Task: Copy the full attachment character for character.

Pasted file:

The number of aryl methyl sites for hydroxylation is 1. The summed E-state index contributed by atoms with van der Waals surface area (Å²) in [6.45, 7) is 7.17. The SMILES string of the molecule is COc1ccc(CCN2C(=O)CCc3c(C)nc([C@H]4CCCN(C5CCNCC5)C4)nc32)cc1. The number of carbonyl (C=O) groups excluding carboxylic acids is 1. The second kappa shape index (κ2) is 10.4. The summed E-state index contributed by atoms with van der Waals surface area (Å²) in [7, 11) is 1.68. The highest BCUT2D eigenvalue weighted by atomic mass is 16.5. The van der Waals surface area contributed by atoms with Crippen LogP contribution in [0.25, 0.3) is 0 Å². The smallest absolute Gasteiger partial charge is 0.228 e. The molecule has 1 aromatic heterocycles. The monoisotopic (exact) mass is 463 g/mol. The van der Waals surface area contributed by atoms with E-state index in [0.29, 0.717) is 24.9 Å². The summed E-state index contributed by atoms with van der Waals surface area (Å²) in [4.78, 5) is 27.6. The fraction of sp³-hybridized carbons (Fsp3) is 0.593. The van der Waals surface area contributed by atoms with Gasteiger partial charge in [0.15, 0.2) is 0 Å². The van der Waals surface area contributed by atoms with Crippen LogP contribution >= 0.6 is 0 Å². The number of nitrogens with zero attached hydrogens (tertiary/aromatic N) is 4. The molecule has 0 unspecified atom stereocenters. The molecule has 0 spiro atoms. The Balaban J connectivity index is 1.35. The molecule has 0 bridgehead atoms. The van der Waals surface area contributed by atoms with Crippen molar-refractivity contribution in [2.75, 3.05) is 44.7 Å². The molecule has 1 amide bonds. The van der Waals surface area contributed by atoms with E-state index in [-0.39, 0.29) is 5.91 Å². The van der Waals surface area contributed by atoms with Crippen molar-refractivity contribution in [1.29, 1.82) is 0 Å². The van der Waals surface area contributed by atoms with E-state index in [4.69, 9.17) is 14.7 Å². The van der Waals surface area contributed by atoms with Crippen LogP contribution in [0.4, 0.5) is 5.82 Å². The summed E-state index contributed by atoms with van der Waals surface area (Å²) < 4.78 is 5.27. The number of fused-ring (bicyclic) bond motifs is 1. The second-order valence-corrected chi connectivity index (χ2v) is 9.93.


The number of aryl methyl sites for hydroxylation is 1. The summed E-state index contributed by atoms with van der Waals surface area (Å²) in [6.45, 7) is 7.17. The SMILES string of the molecule is COc1ccc(CCN2C(=O)CCc3c(C)nc([C@H]4CCCN(C5CCNCC5)C4)nc32)cc1. The number of carbonyl (C=O) groups excluding carboxylic acids is 1. The second kappa shape index (κ2) is 10.4. The summed E-state index contributed by atoms with van der Waals surface area (Å²) in [7, 11) is 1.68. The highest BCUT2D eigenvalue weighted by atomic mass is 16.5. The van der Waals surface area contributed by atoms with Crippen LogP contribution in [0.25, 0.3) is 0 Å². The smallest absolute Gasteiger partial charge is 0.228 e. The molecule has 1 aromatic heterocycles. The monoisotopic (exact) mass is 463 g/mol. The van der Waals surface area contributed by atoms with E-state index in [0.29, 0.717) is 24.9 Å². The summed E-state index contributed by atoms with van der Waals surface area (Å²) in [4.78, 5) is 27.6. The fraction of sp³-hybridized carbons (Fsp3) is 0.593. The van der Waals surface area contributed by atoms with Gasteiger partial charge in [0.15, 0.2) is 0 Å². The van der Waals surface area contributed by atoms with Crippen LogP contribution >= 0.6 is 0 Å². The number of nitrogens with zero attached hydrogens (tertiary/aromatic N) is 4. The molecule has 0 unspecified atom stereocenters. The molecule has 0 spiro atoms. The Balaban J connectivity index is 1.35. The molecule has 0 bridgehead atoms. The van der Waals surface area contributed by atoms with Crippen molar-refractivity contribution in [2.75, 3.05) is 44.7 Å². The molecule has 1 amide bonds. The van der Waals surface area contributed by atoms with E-state index in [-0.39, 0.29) is 5.91 Å². The van der Waals surface area contributed by atoms with Crippen molar-refractivity contribution in [1.29, 1.82) is 0 Å². The van der Waals surface area contributed by atoms with E-state index in [4.69, 9.17) is 14.7 Å². The van der Waals surface area contributed by atoms with Crippen LogP contribution in [0.4, 0.5) is 5.82 Å². The summed E-state index contributed by atoms with van der Waals surface area (Å²) < 4.78 is 5.27. The number of fused-ring (bicyclic) bond motifs is 1. The second-order valence-corrected chi connectivity index (χ2v) is 9.93.